This week I want to talk about the so-called permanent numbering system adopted by AMA Pro Racing for the National Motocross and Supercross series.
As most motocross fans know, this system was put in place several years ago. The general concept sold to the public was that it’s “too confusing” for the casual motocross fan to understand why a racer’s number changes every year. The permanent system would not only introduce a sense of stability, but would also give the racer another tool to market their “brand”.
Noble intentions, to be sure. But most of us grew up racing in amateur organizations that awarded at least the lowest digits (like the top ten or twenty) to those riders that completed the year with the most points. To those fans, the numbering system served as a ranking system, and even though we’d have to memorize a new number every year for our favorite riders, it still made sense because the number represented his place in the pecking order. You would expect top ten number holders to run at the front of the pack, and you would be surprised to see three digit guys to do the same.
Now, the new system DOES utilize the points-ranking system for numbers in a strange way. If I recall correctly (and the AMA website isn’t much help here), riders ARE ranked according to points standing, but only into numbers that haven’t already been “claimed” by other riders, and only for numbers after 20. In order to get a number in the top 20, one has to win a championship AND a number must be “vacant”. Yep, that’s easy for the casual fan to understand!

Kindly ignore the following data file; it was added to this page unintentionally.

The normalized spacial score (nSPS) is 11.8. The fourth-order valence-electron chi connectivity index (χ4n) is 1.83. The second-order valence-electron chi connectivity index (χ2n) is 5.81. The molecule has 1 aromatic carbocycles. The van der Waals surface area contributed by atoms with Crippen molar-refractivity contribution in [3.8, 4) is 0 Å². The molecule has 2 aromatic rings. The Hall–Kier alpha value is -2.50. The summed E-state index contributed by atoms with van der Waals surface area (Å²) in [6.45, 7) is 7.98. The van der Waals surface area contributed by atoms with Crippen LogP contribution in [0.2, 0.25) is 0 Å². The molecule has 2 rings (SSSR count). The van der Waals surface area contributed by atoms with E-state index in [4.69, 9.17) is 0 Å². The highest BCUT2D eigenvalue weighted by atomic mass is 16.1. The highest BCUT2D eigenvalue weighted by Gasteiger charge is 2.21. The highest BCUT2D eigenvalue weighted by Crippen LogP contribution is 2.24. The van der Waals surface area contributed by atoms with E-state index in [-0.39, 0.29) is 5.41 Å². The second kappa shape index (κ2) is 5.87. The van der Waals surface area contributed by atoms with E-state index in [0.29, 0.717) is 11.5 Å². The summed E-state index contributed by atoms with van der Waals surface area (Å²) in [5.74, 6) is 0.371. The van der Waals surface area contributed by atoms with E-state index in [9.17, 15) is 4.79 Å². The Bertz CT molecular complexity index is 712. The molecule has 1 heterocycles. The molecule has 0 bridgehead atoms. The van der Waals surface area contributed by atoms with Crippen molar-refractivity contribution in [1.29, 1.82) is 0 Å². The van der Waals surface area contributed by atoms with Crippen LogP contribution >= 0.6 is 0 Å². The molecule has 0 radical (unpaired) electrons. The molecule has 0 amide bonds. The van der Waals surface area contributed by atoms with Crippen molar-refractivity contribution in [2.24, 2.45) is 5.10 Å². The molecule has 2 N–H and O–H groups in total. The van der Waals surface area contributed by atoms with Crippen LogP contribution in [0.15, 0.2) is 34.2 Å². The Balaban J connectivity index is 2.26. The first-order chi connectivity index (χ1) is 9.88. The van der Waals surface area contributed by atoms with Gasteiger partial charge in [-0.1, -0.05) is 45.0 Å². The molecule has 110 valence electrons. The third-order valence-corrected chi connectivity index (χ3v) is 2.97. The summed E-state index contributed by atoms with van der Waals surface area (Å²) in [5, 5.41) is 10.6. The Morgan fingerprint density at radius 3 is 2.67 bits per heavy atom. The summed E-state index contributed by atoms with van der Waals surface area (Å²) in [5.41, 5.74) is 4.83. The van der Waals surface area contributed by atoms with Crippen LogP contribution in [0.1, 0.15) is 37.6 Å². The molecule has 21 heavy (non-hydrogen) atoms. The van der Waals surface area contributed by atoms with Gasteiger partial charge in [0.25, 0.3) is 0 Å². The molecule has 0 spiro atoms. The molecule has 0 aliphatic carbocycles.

So, who is actually taking the best advantage of the “marketing” possibilities? Well, Travis Pastrana put out his very first video with his number prominently featured in the title, “Revelation 199”. Smart move by a smart kid. Much has been reported on why James Stewart chose number 259, but the only people exploiting that “brand” are sponsors at Fox. Same thing with Ricky Carmichael, who should be the most marketable motocrosser on the planet. When you see that big, slanted number 4, you think “RC”… even though it should rightfully be a big, slanted number 1.
Which brings me to why I’m ranting about the numbering system in the first place. Now that the championship-winning riders have an incentive to “brand” themselves by their bike number (instead of their name… remember who the “Bad Boy Club” was started by?), nobody wants to run the used-to-be-coveted number 1 plate because they don’t want to surrender their “brand”. This is a slap in the face to those of us who would give their right arms and left, uh, huevos to win ANY type of championship. The big number 1 is indisputably cool… but you can’t claim it permanently, so you can’t use it as a marketing tool. It’s really all about the money. Sigh.
Then again, in the June 2005 issue of Road & Track, a non-moto mag if there ever was one, there is a fold-out ad on the inside cover, prominently featuring a black female track athlete in the starting blocks… and she’s sporting number 259 on her jersey! Open up the ad, and it turns out to be promoting the new BMW 3-series automobile! Is this some type of subliminal play on James Stewart’s growing influence or popularity? I guess we’ll find out if he starts showing up at the races in Beemers…